When “Thinking Biblically” Means Violating Someone Else’s Civil Rights

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Listening to Christian radio is something I do periodically. I do it because it’s helpful to know what Christians are actually saying and not rely on hearsay. The same goes for listening to Rush Limbaugh and the guy that makes my ears bleed, Glenn Beck.  I listen also because I used to be part of that subculture and I like to hear all sides of a cultural issue, even if I do disagree with it. Janet Parshall is the host of a radio show on Moody Bible radio called “In the Market.” This show discusses cultural topics from a “biblical viewpoint.” Today’s show was about bullying and the LGBT public campaign called “It Gets Better.”

Parshall begins by outlining the tree criteria for defining a protected class. Three criteria to be met as a protected class:

Immutable characteristic

Suffering politically

Suffering economically

Parshall and her guest today protest this campaign because they do not believe the bible supports homosexuality as an “immutable characteristic” but as a “lifestyle” that is chosen. Therefore, homosexuals should not be a protected class as defined by the government. They also take issue with the statistics provided by the campaign that 9 out of 10 LGBT are harassed at school and that fully 1/3 commit suicide. Parshall’s guest and Parshall herself take further issue with the whole campaign and believe it to be another way to “legitimize” homosexuality in our culture. This is also a common tactic to bring down the whole argument the campaign is trying to get through because of the personal characteristics of those asking for it. Over and over they emphasize that it’s not right to bully at all, end of story. Except it isn’t the end of their story. It never is. It’s like saying it’s never ok to abuse your wife and then go on to emphasize that Ephesians 6 gives husbands “authority.”

I must say that this is typical of Christian radio. They all agree that bullying is wrong or that ________ is something we should fight against, however, they make it particularly clear that the action these human beings commit are “biblically sinful”  They believe they are “speaking truth in love” by pointing out that these people are sinful and even if they decry bullying as an action, their very denigration of homosexuality promotes the kind of thinking that steeps into their children and which grows into the idea that these people are “less than” “normal” human beings and are therefore not deserving of “special” treatment as they call it.

It is true that all bullying is wrong and should be dealt with, but since it isn’t AND since the bullying is also statistically more prevalent among the gay community, then it is absolutely incumbent upon them to not make things worse by marginalizing a group basing their justification for doing so on ancient, middle eastern principles that are questionable at best when used as universal principles for modern societies. Science has also backed the modern belief that homosexuality is far more complicated than waking up one day and deciding whom to be attracted to sexually. I did not “decide” who I was attracted to. In fact, to be perfectly honest, I experimented with kissing some girls in my class and even an older girl. The kissing was enjoyable, however, I just happened to find kissing boys more enjoyable. I didn’t decide to kiss more boys. It just turned out that way. If I’d gotten better offers from girls, I might have thought about it more!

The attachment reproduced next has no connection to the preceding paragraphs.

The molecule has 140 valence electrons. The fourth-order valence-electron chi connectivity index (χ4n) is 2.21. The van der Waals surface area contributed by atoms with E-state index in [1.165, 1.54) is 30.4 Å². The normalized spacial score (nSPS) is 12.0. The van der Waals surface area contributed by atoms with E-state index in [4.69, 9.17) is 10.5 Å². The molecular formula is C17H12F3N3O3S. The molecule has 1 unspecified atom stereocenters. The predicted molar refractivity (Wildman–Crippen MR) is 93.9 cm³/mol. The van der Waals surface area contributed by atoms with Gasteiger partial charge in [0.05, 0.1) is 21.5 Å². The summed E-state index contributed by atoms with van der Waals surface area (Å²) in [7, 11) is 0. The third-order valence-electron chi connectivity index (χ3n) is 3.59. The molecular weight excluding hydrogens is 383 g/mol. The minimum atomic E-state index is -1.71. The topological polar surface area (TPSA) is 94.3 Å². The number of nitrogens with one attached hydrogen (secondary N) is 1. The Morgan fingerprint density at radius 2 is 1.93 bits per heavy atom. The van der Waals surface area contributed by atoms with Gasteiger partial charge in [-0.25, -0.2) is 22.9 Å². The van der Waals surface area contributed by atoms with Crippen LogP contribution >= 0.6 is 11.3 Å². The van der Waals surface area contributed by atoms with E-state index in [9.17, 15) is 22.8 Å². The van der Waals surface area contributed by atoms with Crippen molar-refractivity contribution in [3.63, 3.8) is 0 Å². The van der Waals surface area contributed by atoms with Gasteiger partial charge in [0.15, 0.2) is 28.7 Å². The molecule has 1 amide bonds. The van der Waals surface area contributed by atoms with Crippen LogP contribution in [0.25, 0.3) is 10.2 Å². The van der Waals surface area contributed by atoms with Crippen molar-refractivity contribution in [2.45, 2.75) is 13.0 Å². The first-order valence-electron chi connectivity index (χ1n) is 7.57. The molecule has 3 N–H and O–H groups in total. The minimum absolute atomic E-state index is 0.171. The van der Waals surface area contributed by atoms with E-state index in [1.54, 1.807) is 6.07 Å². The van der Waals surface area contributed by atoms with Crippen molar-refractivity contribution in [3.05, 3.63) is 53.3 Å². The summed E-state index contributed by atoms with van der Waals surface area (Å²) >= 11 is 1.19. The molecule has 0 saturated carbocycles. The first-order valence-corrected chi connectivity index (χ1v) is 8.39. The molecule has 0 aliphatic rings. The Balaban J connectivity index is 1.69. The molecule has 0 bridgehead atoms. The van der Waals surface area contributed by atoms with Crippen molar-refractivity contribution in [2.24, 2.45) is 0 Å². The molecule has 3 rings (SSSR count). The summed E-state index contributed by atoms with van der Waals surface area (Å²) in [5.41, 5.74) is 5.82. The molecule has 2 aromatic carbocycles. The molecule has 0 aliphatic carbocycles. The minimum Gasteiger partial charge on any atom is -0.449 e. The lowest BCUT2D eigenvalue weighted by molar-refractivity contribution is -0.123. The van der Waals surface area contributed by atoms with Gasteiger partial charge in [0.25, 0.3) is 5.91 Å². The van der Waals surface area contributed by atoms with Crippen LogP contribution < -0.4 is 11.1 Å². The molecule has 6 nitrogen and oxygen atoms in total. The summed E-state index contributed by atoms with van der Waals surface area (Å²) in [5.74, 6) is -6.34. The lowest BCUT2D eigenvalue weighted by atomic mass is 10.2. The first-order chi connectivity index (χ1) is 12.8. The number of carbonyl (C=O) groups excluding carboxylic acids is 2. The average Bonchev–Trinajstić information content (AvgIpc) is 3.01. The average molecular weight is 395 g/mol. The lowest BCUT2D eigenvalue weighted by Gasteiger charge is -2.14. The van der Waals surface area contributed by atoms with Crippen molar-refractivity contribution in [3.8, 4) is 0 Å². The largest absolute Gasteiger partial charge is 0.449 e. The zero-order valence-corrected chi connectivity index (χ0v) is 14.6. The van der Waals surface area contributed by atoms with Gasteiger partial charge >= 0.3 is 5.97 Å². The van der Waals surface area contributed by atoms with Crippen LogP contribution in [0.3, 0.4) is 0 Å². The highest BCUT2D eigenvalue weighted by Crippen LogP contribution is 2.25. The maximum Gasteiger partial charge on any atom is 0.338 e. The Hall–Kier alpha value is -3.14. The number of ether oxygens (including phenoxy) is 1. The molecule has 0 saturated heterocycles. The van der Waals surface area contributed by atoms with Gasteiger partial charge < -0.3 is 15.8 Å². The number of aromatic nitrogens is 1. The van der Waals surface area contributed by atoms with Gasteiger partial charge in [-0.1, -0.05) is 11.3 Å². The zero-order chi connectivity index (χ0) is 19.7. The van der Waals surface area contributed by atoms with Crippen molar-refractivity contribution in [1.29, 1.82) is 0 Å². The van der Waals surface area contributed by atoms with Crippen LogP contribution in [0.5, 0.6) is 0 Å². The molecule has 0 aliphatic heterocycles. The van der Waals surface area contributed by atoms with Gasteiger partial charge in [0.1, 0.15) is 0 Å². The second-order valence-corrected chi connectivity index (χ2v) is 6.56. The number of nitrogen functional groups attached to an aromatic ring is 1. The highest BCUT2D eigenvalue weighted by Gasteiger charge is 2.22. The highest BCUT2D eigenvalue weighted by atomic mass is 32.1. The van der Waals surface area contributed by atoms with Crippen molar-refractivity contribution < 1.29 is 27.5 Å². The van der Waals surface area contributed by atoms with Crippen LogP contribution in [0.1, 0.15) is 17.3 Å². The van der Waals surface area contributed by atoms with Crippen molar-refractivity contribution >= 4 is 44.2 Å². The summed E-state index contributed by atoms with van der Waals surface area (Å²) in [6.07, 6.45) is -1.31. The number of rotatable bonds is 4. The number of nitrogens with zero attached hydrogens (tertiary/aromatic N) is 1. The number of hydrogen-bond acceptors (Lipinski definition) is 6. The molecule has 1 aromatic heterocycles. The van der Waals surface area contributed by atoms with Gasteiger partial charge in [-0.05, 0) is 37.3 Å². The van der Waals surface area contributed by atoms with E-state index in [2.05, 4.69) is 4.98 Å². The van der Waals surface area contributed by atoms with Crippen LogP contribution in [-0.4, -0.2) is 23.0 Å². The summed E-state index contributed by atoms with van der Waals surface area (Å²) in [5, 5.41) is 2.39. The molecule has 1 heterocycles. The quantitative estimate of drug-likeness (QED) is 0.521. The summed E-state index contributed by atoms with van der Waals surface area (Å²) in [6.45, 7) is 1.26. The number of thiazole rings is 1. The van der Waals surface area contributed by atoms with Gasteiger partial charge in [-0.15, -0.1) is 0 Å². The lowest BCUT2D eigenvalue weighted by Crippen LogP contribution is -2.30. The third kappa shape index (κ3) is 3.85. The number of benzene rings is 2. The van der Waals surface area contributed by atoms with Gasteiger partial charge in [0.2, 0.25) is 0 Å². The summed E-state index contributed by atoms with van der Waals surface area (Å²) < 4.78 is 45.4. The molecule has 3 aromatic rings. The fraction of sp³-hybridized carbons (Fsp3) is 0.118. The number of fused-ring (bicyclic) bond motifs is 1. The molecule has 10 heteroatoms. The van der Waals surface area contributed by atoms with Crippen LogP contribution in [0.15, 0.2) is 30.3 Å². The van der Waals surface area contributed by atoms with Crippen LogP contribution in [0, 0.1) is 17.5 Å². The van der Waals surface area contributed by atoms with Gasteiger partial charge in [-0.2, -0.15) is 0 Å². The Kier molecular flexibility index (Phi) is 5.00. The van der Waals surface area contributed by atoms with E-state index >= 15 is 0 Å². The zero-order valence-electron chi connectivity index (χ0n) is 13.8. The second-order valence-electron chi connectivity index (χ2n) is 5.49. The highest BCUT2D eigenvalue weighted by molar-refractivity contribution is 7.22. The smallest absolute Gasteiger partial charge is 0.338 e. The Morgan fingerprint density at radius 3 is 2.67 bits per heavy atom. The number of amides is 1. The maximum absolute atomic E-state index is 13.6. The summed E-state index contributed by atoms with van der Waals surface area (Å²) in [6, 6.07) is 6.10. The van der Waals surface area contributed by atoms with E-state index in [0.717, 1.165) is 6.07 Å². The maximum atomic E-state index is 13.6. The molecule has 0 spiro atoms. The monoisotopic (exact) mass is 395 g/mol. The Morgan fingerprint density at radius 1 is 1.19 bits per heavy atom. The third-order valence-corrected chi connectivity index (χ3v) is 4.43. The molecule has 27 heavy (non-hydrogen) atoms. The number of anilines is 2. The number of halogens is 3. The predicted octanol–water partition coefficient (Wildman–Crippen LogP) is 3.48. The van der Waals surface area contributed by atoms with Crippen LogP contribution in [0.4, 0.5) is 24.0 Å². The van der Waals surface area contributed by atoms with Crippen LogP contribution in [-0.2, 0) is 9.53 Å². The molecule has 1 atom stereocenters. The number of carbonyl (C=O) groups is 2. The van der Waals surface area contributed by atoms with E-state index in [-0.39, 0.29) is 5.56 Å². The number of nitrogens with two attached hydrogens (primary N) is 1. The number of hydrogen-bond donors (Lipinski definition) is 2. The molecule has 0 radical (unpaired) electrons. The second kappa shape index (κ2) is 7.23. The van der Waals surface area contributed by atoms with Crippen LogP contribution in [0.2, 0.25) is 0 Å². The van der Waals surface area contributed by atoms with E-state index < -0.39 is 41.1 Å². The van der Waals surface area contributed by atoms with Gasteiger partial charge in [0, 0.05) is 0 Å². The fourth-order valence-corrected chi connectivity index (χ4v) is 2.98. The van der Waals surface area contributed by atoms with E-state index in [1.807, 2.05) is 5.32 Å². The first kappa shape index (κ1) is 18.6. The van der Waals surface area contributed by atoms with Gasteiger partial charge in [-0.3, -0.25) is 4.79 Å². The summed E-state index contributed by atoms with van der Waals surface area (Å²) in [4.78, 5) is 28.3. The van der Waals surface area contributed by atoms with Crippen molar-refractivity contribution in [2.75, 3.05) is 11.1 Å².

The point is that “thinking biblically” will always trample on modern society’s civil rights, merely by being biblical. Being biblical means being frozen in time and having ancient ideas declared universal. Why this isn’t more obvious is inscrutable to some who don’t live by a set of scriptures, but having come out of it, I can only say that it is perfectly reasonable to think so if one is convinced that the bible is literally and irrevocably the word of God, dropped from his mouth to the hands of scribes writing it down; infallible, correct in all areas it touches, and binding for all time to those who believe it. It’s safe and effective for circumscribing one’s life with it. Until and unless you can prove this to be untrue, you will never penetrate that fundamentalist armor. Never. How did I do it? By having an open mind and by going to college that taught mythology, literature, and philosophy, and history. By seeing that time and cultures move and evolve and change and that the God of ancient scriptures also moves, evolves, and changes according to the men who wrote things down.  And yes, being open to the ever evolving Spirit that exists in everyone and tells me truly that it matters not what a person does if they are harming no other human being because the Light of the Divine in them demands respect, dignity, and basic human rights, whether you agree with their essential and irrevocable genetic makeup or not. End of argument.

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I Get It Now! I’m a “loose” Woman!

I think I understand why fundamentalist Protestant and Catholics stop by my blog and engage me in conversations about the church. These are usually nit-picky types of things like arguing whose facts are more important or bits and pieces of church history. They, like all believers, think that since I take issue with the church and its institutions, I must have some driving need for forgiveness for sins. This is a fairly common assumption (among many) made by those believers who try to figure out those of us who “rebel,” or “backslide” as they would call it.  We’ve had the audacity to leave church! Shock! Horror! Look at the endless grief they’ve given Anne Rice!  They just can’t understand why we would leave so they look and dig and hitting upon an incident we may write about ourselves on our blogs, they play amateur psychologist and console their own consciences by saying, “Ah, there’s the reason.” In their benighted sort of way, they think they are helping us, offering us a deity’s comfort. That’s sweet. But what they can never understand is that that comfort comes with a price; intellectual and spiritual integrity.